Who is listed as the Administrative Contact?

    But shouldn’t the registrar let you know when your domain is about to expire so that you don’t lose track? Yes - these notifications will be sent to the person listed as the Administrative Contact on the account.

    If the account was originally set up by someone who is no longer with your company, while they may have turned the login information for that account over to you, that person may still be listed as the Administrative Contact. Or, if you registered it yourself, you may have switched email addresses and your old email address could be listed. Either of these scenarios would result in notices regarding your domain being sent to an address where you may never receive them.

    It isn’t only registration renewal reminders that you might miss - if you should choose to switch registrars you will need to go through a verification process. That process is conducted through email and those emails are sent to the Administrative Contact. If you don’t - or cannot - respond to those emails you will not be able to transfer your domain.

    Do you know to log in to manage your domain?

    If you’ve realized that your Administrative Contact information is out of date, how do you update it? If you log in to your account with your registrar there will be, somewhere on any registrar’s site, an option for updating this information. If you don’t know the username and password for that account, however, you won’t be able to make these changes.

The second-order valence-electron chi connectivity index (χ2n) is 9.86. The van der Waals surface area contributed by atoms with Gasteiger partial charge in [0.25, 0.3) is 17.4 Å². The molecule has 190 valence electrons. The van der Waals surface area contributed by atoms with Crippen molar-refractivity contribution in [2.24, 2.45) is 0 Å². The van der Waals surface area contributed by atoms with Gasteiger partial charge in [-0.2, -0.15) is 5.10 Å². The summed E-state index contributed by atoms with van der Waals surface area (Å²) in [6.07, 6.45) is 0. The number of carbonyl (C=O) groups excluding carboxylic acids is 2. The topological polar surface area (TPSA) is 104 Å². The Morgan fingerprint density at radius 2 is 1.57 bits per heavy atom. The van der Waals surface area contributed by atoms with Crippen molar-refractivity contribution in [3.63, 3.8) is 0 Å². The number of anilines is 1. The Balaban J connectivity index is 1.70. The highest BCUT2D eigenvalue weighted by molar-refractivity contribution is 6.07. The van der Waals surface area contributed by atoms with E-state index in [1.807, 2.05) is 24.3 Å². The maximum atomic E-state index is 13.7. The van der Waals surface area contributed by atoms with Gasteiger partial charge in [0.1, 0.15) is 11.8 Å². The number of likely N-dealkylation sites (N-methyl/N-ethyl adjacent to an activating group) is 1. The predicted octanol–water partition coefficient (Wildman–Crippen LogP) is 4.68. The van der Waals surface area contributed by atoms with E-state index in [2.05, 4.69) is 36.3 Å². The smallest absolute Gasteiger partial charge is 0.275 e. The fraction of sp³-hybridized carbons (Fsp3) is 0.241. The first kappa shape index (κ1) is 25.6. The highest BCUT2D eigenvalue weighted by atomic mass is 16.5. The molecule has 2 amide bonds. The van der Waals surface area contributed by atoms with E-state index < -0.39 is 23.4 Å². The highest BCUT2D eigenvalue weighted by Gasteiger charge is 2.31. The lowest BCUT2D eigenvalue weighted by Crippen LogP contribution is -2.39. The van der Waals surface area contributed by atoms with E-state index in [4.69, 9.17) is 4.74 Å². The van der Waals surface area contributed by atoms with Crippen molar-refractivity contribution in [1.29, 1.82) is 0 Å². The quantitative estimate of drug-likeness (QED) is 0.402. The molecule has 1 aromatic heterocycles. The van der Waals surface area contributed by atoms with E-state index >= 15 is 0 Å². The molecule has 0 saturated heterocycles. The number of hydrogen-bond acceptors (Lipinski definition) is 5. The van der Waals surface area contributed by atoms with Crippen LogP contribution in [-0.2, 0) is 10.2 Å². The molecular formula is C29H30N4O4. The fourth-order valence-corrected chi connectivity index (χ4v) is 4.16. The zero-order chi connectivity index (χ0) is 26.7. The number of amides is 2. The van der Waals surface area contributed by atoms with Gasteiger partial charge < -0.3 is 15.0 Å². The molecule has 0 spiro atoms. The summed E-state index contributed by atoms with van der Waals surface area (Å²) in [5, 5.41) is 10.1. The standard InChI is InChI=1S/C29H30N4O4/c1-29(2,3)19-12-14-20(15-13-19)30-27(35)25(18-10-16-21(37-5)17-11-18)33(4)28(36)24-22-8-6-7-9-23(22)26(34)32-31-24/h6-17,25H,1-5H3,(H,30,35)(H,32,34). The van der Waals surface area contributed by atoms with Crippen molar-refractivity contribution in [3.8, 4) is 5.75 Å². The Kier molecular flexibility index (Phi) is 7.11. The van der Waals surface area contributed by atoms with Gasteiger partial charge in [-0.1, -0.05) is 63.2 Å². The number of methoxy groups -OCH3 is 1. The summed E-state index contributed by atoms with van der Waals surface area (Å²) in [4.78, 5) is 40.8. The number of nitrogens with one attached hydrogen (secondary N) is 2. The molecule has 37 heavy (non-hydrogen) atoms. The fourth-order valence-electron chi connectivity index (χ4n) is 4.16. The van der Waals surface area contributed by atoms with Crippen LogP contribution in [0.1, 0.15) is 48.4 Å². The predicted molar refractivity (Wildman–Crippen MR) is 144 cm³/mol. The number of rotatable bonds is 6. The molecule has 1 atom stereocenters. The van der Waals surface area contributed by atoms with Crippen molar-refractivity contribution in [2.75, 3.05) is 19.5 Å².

The Administrative Contact information isn’t the only important update you may need to make, either. If you decide to change who hosts your website then you or your web developer will need to make changes through your registrar to direct your domain to your new hosting account. If you are unable to access the domain then it will be essentially stuck pointing to an old website or, even worse, nothing at all if your old hosting account has been cancelled.

    Always make certain that you retain that access - being unable to make changes to the account can, in some cases, be as detrimental as losing the domain entirely.

    What if I don’t know this information?

    If you have no idea where to start finding this information, the Domain WHOIS Lookup Tool is a good place to begin. The amount of information you get will vary greatly depending on several factors - which registrar you use, whether you (or whoever registered the domain) signed up for private registration, etc. - so there is no guarantee, but in some cases you can find out the registrar as well as the name and email address of the Administrative Contact.

    Stay aware! You wouldn’t lose track of your business license - don’t lose track of your domain!

    This is a situation that we see fairly regularly at Slamdot - usually there is a happy ending after some research and investigation, but unfortunately the happy ending is not guaranteed. Sometimes we have to prepare clients for the possibility that access to their domain may not be retrievable.

    Even if technology isn’t your strong suit and you leave the website management to someone else in your company or organization, being aware of where your domain is registered and how to access it is simply good business sense. Protect yourself from the possibility of losing an important part of your brand!